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California could resurrect a modern Freedman’s Bureau for reparations

At its last hearing, the California Reparations Task Force voted to recommend reviving a modern version of the Freedmen’s Bureau — a comprehensive agency established in 1865 to help formerly enslaved black people — to administer all reparations benefits in the state.

The nine-member California task force, led by Governor Gavin Newsom, has been studying the depth of damage inflicted by racism in the state and beyond for two years. During a public hearing earlier this month in Sacramento, the task force agreed with President Kamilah Moore to recommend a state agency called the Freedom Affairs Agency that would operate similarly to the Freedmen’s Bureau.

The task force said its recommendations for reparations would include monetary compensation and the establishment of programs to address long-standing systemic inequalities. Establishing centralized oversight of these proposals was a major concern for both the task force and those who attended the public hearings.

“We need these programs you’re talking about held accountable,” a man who had traveled from Hayward, about 90 miles south of Sacramento, told the task force. “The last thing we need is for this to be a scam and for people to line their pockets.”

The task force’s recommendations will be evaluated by state legislators who will propose policies that should be adopted by the Legislative Assembly and enacted by Newsom.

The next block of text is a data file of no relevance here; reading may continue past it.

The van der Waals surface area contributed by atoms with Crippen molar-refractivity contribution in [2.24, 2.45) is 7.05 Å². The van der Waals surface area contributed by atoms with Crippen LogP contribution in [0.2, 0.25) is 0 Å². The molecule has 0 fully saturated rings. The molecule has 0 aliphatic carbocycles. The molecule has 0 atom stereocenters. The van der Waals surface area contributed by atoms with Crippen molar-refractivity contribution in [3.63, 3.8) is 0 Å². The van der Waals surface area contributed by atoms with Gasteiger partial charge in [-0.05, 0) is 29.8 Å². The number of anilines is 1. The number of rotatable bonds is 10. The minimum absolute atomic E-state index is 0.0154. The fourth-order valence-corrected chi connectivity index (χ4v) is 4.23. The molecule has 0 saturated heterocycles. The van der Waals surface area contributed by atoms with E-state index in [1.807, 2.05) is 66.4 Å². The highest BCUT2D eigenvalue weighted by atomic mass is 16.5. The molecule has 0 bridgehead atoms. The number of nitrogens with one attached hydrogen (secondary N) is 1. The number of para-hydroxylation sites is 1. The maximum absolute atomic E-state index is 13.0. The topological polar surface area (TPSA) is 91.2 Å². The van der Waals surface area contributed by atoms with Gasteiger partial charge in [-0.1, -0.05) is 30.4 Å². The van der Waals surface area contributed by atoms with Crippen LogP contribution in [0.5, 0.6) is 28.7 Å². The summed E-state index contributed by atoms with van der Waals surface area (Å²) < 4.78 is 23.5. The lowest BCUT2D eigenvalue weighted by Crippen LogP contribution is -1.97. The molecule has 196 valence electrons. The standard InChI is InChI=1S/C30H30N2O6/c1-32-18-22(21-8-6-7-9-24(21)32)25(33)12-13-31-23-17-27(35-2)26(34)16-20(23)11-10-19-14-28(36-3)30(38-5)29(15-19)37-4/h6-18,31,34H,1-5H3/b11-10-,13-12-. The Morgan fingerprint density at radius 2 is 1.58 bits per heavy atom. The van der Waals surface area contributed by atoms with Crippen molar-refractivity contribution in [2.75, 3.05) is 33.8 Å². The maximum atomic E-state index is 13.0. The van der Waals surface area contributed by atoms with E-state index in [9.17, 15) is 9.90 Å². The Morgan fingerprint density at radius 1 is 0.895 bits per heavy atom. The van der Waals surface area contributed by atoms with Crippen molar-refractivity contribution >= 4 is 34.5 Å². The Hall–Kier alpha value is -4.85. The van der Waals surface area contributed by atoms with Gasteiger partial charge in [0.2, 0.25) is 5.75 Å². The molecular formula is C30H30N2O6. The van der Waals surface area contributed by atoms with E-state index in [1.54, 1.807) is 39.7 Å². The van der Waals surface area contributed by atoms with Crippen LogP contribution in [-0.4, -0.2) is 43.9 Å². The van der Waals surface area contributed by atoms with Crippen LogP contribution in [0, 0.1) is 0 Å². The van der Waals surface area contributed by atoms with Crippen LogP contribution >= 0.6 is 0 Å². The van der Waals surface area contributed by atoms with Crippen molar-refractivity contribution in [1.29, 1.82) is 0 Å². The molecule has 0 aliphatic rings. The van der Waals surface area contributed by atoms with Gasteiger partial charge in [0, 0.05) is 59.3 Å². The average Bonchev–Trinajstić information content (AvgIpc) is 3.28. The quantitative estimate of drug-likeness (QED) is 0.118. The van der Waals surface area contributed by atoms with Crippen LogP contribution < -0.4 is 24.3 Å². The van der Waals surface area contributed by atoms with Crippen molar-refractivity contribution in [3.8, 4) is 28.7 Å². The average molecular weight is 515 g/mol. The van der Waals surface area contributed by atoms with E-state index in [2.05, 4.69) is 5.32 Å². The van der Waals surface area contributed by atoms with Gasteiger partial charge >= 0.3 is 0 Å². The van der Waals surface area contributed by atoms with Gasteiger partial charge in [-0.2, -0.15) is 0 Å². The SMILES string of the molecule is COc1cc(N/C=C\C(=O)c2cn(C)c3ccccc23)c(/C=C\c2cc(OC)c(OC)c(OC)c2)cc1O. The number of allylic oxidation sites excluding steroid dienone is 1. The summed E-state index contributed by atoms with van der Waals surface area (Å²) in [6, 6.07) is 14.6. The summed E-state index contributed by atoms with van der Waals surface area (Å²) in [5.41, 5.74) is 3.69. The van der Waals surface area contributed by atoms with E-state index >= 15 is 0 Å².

“We know the legislature is going to do whatever it wants,” Moore said. “Why shouldn’t we go as far as possible? »

Gloria Pierrot-Dyer during the public comment portion of the reparations task force meeting in Sacramento, Calif., on March 3, 2023. Paul Kitagaki Jr./Sacramento Bee/TNS via Getty Images

The agency “would pay perpetual special attention to the descendants of American slaves,” the president added, with a general counsel, a chief financial officer, a communications department, a genealogy branch and a research branch, among other resources.

What was the Freedman’s Bureau?

The short-lived but effective Freedmen’s Bureau was created by Congress shortly after the abolition of slavery in America and served the newly freed 4 million black Americans in finding clothing, food and shelter. , and helped with resettlement and medical assistance. The bureau opened offices in 15 Southern cities and border states, where it founded schools, legalized marriages, and oversaw land purchases, among many other services.

For the first three years, his ambition was to help former slaves become self-sufficient. He helped newly freed slaves get out of slavery by negotiating employment contracts, legalizing marriages, and locating lost relatives. It also provided food, housing, education and medical care to more than 4 million people, including poor whites and veterans displaced by war.

Its impact was significant before it disbanded in 1872 due to funding problems fueled by racial animosity. White Southerners, unhappy that blacks had been given the opportunity to create a stable life, exerted such pressure on the government that it disbanded the agency after just seven years.

The bureau has built a huge database of periods from slavery to Reconstruction, making it a valuable resource for genealogists and historians.

Members of the task force questioned the affordability of the business, saying it would be “extremely expensive to maintain”. But Moore responded by saying, “The scope of damage is large, so the scope of the solution should be as large.


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